Here are some suggestions on how to write about those painful experiences in life…

One.  Just open the laptop, start a Word folder, and start typing.  You can edit it later.  Right now, just get things down on paper (so to speak).  Don’t wait for inspiration, for things to work out or become clear.  Just do it.

Two. Be careful about confidences.  If necessary, tell something in the third person (make it happen to someone else or have “a friend” say the words) to protect parties.

Three.  Write conversationally.  You’re not C. S. Lewis.

Four.  Only at the end should you draw conclusions from your experiences and list the lessons learned.  Don’t get preachy.  Just tell the story.

Five.  Add scriptures where they are helpful, but don’t overdo it.

Six.  In time, when you consider publishing it, have a few good friends to read it and tell you the truth.  I had to tell one brother there was too much anger in his book.  He said, “You’re the fourth person to say that.” So, he revised it.

Seven. There’s an odd thing about this: People are more inclined to read about your pain, your conflicts, your failures and disappointments than your unbroken string of successes and promotions.  Now, that is not to say readers will enjoy hearing of setback upon failure, sickness and defeat upon difficulty and bankruptcy.  Far from it.  But if your story is redemptive, if it tells how you come out on top, then it will work.

Eight. Beware of bragging.  If you tell about your accomplishments, your degrees, and your successes, just do it lightly.  Let’s not have any of this “When I got my doctorate” or “When my college named me as its alumnus of the year…”  No matter how you phrase that stuff, it sounds egotistical and puts distances between you and your readers.

Nine. Do not wait until you have it all sorted out to start writing.  Once you get started, you’ll be amazed how the process will open up before you.

Ten.  At first, don’t worry about style or grammar.  Just get something down.  (“Do a lot of bad writing,” one instructor said.) Then, from time to time, as you open the laptop, start by reviewing what you’ve already written and tweak it. Edit out redundancies and repetitions.  Correct the typos.  Tighten up the prose.

Eleven.  Pray for wisdom throughout the process.  Pray for your readers and for yourself.

Twelve.  Consider keeping a journal in which you will write each day about that day’s happenings.  It’s not a diary, but a record of what you were thinking, who came to see you, something you read, how you are praying, etc.  In my journal of the 1990s, I wrote for a half-hour every night.  And on Saturday nights, I wrote out the gist of my sermons for the next day. So, a full decade of that pastorate provided nearly five hundred sermons, the notes for which are available in those 50+ volumes of that journal.

Thirteen.  Work on proper English usage.  Make sure subjects and verbs agree.  Know the difference in they’re, there, and their. And do not say “some of you” or “many of you,” for the simple reason that no group of people will be reading your writing, but only an individual here and a single person there.  Say “you.”

Questions people ask about this…

One. “How do I write on a subject that has been covered in a hundred books by writers far better than me?”

Answer:  Tell your own story.  That’s never been done before.  You are the authority on your story.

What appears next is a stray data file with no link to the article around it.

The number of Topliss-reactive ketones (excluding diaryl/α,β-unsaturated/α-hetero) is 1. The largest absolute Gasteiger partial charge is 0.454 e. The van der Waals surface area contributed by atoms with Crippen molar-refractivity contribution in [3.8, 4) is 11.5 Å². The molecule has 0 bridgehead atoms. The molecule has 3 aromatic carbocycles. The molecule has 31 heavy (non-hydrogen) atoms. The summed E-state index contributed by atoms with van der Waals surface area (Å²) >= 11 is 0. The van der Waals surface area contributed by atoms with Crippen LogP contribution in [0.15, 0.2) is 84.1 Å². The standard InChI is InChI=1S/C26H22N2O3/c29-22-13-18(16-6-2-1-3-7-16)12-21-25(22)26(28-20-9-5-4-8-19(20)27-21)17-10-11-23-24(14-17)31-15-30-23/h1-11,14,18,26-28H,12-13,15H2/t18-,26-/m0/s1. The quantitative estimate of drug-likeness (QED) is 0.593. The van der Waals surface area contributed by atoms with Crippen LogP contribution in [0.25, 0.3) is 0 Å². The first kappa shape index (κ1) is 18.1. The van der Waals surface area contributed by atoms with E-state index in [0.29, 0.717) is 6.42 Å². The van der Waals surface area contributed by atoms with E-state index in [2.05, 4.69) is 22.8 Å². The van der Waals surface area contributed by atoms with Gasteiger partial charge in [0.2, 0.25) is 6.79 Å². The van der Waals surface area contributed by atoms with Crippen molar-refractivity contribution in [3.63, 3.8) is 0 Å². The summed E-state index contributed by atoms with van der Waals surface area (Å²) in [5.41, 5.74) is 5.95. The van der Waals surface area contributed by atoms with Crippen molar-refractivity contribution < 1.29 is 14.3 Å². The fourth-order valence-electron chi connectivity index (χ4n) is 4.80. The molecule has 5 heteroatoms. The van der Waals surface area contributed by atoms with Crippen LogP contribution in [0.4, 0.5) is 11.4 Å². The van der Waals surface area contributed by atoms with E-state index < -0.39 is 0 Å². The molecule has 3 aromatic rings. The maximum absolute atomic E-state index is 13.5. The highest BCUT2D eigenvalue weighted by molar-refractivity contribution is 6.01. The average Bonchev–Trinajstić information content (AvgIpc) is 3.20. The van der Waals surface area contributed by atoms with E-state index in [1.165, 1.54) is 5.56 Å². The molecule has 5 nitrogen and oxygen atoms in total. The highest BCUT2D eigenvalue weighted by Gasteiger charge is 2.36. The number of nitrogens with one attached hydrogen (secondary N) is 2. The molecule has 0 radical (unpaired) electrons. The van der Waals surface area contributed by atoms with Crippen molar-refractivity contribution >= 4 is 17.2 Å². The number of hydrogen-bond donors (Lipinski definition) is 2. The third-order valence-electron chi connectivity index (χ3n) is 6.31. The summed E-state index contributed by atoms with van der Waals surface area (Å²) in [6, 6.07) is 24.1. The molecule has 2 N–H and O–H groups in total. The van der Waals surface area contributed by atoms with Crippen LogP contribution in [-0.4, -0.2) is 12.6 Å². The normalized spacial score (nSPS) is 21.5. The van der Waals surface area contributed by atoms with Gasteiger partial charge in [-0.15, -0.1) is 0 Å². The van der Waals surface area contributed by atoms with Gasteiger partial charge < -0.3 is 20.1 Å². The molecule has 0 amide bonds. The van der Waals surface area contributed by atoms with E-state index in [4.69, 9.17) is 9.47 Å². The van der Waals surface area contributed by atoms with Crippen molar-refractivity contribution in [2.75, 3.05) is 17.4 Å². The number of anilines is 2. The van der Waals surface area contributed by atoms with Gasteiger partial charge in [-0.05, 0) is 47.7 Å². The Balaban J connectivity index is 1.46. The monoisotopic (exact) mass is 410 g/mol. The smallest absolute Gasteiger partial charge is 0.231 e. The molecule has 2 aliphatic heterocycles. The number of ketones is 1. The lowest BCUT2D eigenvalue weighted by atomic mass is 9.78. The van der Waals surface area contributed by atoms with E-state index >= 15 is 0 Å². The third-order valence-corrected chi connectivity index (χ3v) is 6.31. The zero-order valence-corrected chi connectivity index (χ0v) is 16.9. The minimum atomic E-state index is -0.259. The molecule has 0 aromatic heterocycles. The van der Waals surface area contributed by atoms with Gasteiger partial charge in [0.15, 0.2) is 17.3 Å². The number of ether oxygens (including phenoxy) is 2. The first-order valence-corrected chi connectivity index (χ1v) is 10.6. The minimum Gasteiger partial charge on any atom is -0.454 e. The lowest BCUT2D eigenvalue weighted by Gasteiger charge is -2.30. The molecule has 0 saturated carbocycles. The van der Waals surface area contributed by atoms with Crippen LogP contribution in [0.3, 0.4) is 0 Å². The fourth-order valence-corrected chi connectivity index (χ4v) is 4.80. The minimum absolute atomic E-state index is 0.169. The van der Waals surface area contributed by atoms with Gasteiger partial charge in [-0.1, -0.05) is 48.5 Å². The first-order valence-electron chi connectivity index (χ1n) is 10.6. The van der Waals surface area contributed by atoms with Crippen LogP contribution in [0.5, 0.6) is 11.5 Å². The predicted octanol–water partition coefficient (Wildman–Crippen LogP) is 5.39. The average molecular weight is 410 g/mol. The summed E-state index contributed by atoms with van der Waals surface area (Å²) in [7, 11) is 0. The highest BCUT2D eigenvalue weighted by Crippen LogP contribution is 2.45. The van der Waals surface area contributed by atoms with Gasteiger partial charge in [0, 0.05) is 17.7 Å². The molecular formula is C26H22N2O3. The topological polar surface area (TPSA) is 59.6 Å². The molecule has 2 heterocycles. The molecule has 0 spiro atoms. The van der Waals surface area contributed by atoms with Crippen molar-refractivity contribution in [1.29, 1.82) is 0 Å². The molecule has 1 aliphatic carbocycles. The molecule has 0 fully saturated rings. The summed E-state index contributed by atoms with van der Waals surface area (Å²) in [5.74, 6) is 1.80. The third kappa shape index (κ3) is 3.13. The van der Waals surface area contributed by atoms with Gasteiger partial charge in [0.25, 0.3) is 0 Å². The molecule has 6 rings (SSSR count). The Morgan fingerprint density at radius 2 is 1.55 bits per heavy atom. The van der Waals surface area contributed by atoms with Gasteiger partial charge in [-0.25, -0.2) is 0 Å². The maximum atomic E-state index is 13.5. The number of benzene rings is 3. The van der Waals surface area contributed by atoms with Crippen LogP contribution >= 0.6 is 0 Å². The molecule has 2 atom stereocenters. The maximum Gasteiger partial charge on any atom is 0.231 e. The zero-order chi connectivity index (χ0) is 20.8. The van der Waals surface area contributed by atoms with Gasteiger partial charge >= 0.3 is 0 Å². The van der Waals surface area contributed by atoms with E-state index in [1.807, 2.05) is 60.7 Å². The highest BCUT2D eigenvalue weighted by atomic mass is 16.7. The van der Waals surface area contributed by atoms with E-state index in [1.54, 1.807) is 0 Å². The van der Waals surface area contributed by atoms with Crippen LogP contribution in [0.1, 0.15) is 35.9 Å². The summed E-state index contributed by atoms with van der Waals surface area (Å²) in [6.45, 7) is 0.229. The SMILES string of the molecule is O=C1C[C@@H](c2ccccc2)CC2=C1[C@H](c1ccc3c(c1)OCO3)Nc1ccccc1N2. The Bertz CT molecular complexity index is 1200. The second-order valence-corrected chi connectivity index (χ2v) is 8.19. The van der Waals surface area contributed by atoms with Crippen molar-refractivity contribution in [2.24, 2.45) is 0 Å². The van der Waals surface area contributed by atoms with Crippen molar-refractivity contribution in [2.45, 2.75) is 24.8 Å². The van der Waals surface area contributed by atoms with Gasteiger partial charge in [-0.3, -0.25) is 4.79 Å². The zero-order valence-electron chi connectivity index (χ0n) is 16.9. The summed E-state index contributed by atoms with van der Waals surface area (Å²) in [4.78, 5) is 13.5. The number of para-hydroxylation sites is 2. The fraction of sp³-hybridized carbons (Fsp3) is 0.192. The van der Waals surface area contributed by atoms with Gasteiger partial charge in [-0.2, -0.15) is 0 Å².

Two.  “How do I keep a high standard for my writing?”

Answer:  By constantly reading what others have written.  Find books by gifted writers and read them in two ways:  Read them for content, paying no attention to style.  And then, go back and study the writing style.

Three.  “Isn’t there another way to tell my story than just opening up and letting it fly?”

Answer:  Sure.  When Bertha and I did our “Grief Recovery 101,” she basically answered four questions I gave her. So, you can use the Q&A format.

Another approach is to tell your story in third person, as though it happened to someone else.  By doing this, you may be able to take more liberties with persons and events.  And you can put difficult words in the mouth of a character, a device that novelists and cartoonists do all the time.

Four.  “How do I finish my story?”

Well, you could tell us where God is in your story, if you haven’t already done that.  You could draw lessons from what you went through.  You could give an update and say what happened to those people in your story.  And you could admit to things you realize now you did wrong.

Mine your experiences, my friend. They are pure gold. We want to read about them.











6 thoughts on “Writing about those painful personal experiences

  1. I was going through difficulties when Dr. Claypool wrote Tracks of a Fellow Struggler…I’ll never forget how refreshing his honesty was in that book. It was a real help to me at that time. Your article has prompted something in my spirit…I have always felt I wanted to be a “steward of the pain” of some of my life experiences…you may have just been used of God to provoke me to action in writing! THANKS as always!

  2. This is an excellent idea even if you aren’t in full time ministry. Some life experiences are so mind and life altering and it is encouraging to read of other’s challenges and know that there is light at the end of the tunnel. Having gone through a year’s separation and then a terrible divorce (which, unlike a death just goes on and on) it is encouraging to see that broken hearts do mend and go on to be happy in life. Always enjoy reading your posts.